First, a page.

A light for the Gentiles? This servant seems like he could hardly light a corner of a room. Open the eyes of the blind? He scarcely seems like he can even open his own eyes. Free the captives and release those held in dungeons? This servant scarcely seems capable of getting out of his own way.
Is that why Isaiah refuses to identify just who this servant is? Why the prophet emphasizes the activity and character of this servant rather than his identity? One scholar suggests God is much more interested in what gets done than in who does it.
One might argue that this has helped fuel the disagreement between God’s Israelite/Jewish people and God’s Christian people. To hopelessly oversimplify a complicated argument, the Israelites and Jews tend to interpret Isaiah 42’s servant communally. They think of God’s servant as Israel whom God calls to be a servant to the world, a light to the nations.
Christians have, on the other hand, tended to see this servant in individual terms. So we’ve traditionally thought of him as Jesus. We see the fulfillment of Isaiah 42’s prophecy largely in his life and ministry, but especially in his death and resurrection.
Yet might even Christian teachers and preachers see aspects of both in this text? Trying to remain faithful to Isaiah 42’s original context as well as its fulfillment in Jesus Christ, might we see this as both descriptive and prescriptive? That is to say, might we think of our text’s servant as not only God’s only natural Son, Jesus, but also, perhaps secondarily, as God’s adopted sons and daughters?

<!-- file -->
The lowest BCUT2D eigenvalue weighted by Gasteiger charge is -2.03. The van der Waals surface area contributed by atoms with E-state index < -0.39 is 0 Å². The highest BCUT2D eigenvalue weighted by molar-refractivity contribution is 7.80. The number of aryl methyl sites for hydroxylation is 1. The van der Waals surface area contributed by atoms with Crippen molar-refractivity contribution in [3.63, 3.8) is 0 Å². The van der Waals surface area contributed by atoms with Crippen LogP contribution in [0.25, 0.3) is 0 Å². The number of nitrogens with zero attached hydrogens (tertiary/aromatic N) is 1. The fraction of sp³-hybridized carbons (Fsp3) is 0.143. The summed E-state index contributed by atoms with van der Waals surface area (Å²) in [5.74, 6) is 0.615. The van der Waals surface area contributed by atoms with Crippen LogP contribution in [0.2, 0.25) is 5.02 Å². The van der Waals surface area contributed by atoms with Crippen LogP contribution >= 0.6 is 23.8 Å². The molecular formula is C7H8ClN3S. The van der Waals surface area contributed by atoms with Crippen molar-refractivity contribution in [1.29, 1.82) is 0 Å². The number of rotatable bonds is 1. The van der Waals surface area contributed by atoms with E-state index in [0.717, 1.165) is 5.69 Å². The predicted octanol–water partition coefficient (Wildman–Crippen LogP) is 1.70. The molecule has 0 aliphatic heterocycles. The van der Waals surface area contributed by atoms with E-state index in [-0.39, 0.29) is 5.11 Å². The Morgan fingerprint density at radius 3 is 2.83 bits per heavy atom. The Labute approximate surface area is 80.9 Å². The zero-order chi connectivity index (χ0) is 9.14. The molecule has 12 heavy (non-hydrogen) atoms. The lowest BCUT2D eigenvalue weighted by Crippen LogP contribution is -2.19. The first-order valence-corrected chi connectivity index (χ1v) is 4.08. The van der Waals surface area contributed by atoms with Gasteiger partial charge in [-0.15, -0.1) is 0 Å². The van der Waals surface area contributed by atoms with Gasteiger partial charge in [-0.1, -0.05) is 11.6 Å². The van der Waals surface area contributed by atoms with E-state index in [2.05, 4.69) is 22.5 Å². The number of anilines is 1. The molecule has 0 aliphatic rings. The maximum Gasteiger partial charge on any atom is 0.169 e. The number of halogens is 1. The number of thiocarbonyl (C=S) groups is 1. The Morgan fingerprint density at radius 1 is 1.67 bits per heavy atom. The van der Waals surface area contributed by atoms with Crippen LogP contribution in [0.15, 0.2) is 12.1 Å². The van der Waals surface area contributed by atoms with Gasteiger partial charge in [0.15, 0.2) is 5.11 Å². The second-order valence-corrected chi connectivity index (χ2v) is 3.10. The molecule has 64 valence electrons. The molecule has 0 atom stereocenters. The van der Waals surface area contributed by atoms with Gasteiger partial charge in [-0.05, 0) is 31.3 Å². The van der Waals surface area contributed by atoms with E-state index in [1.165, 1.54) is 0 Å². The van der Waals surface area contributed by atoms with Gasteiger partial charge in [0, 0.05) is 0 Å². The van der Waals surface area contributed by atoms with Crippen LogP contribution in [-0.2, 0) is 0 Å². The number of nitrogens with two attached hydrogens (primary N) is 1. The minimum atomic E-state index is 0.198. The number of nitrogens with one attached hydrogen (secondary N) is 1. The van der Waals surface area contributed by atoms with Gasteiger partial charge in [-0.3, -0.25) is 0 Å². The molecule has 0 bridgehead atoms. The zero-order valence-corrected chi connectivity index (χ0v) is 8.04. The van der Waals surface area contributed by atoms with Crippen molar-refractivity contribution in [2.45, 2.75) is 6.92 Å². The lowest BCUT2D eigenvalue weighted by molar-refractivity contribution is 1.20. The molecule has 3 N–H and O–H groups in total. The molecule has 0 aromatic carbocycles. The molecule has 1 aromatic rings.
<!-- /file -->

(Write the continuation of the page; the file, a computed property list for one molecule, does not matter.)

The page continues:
Those who wish to remain faithful not only to Isaiah 42 but also to the testimony of all of the Scriptures want to focus on God’s work. Those Scriptures emphasize, after all, God’s creative and sustaining work (5). They also emphasize God’s enlightening and liberating work (6-7).
We see that in God’s work in Jesus Christ’s ministering, for example, to both Jews and Gentiles. We see God at work in giving life to people who are dead, sight to people who are blind and freedom to those enslaved by all sorts of evil. We see God at work in the countless “new things” (9) God does in and through Jesus Christ.
Yet by sending the Spirit (1) into the world and God’s people, God also equips God’s adopted sons and daughters to be God’s servants as well. God empowers God’s people to serve the world by working for “justice” (1, 3, and 4). God equips God’s sons and daughters to be “a light for the Gentiles” (6) we not only serve, but also share the gospel with. God empowers God’s people to serve those on society’s margins by helping to “open eyes that are blind … free the captives from prison and … release from the dungeon those who sit in darkness” (7).
Woody Allen ends one of his movies by having a character say something like, “I don’t hate God. I think the worst thing that can be said about God is that God is an underachiever.” As Will Willimon notes, that’s the problem at least some of us have with God. God doesn’t measure up to our expectations for how we think God should be and act.
A few years ago Bart Ehrman, a professor at the University of North Carolina, wrote a book entitled, God’s Problem. In it he says God’s big problem is human suffering and why, though God promises to do something about suffering, God does nothing. God’s problem, claims Ehrman, is that when it comes to alleviating human suffering and anguish, God just doesn’t meet expectations.